Posted in: World Events
Published on Jun 18, 2020 by Phyllis Chesler
Juneteenth, Ralph Ellison, and Me
I first knew about Juneteenth from my esteemed professor, Ralph Ellison, with whom I studied Literature at Bard College between 1958-1962. Ellison was a consummate gentlemen who always wore a tie, a jacket, and a hat. I thought of him as the soul of “dapper.” Unlike other professors at the time, he never flirted with, harassed, or embarked upon affairs with any of his female students. I was a very brash young thing and, in an American Literature class with him, chose to write about “Racism in Melville’s Moby Dick.” And he gave me an A-. Not bad. Not bad at all. I was overjoyed.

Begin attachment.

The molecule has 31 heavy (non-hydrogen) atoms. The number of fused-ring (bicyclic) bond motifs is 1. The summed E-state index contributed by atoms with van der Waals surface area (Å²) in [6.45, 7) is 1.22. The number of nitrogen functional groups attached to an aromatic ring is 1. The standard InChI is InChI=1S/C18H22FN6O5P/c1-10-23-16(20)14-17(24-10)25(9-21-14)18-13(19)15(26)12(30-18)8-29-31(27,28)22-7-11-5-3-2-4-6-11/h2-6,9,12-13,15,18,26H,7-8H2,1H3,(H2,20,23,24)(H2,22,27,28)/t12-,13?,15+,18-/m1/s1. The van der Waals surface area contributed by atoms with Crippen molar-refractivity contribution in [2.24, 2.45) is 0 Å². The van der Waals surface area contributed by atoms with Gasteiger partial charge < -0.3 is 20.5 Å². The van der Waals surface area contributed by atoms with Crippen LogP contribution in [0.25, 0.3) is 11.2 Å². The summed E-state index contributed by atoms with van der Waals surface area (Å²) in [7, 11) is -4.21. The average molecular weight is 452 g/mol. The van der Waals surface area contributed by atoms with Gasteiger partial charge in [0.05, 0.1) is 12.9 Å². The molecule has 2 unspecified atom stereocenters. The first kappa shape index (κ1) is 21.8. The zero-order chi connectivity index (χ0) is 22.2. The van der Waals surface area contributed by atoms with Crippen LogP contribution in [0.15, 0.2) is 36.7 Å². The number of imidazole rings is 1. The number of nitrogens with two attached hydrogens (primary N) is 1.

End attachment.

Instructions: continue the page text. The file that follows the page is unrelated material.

I visited him and his wife Fanny once at their Manhattan home but cannot remember any details. Ellison was working on his novel “Juneteenth” for more than a quarter-century, perhaps for much longer than that. He was at it when the Brown v Board of Education decision came down; still at it when Rosa Parks refused to move to the back of the bus; and was still working away when the Reverend Martin Luther King was assassinated. In 1967, a fire (arson? An electrical failure?) destroyed his manuscript pages but he went right back at it and reconstituted it. I have not read the versions that his executor finally issued. But now I will.
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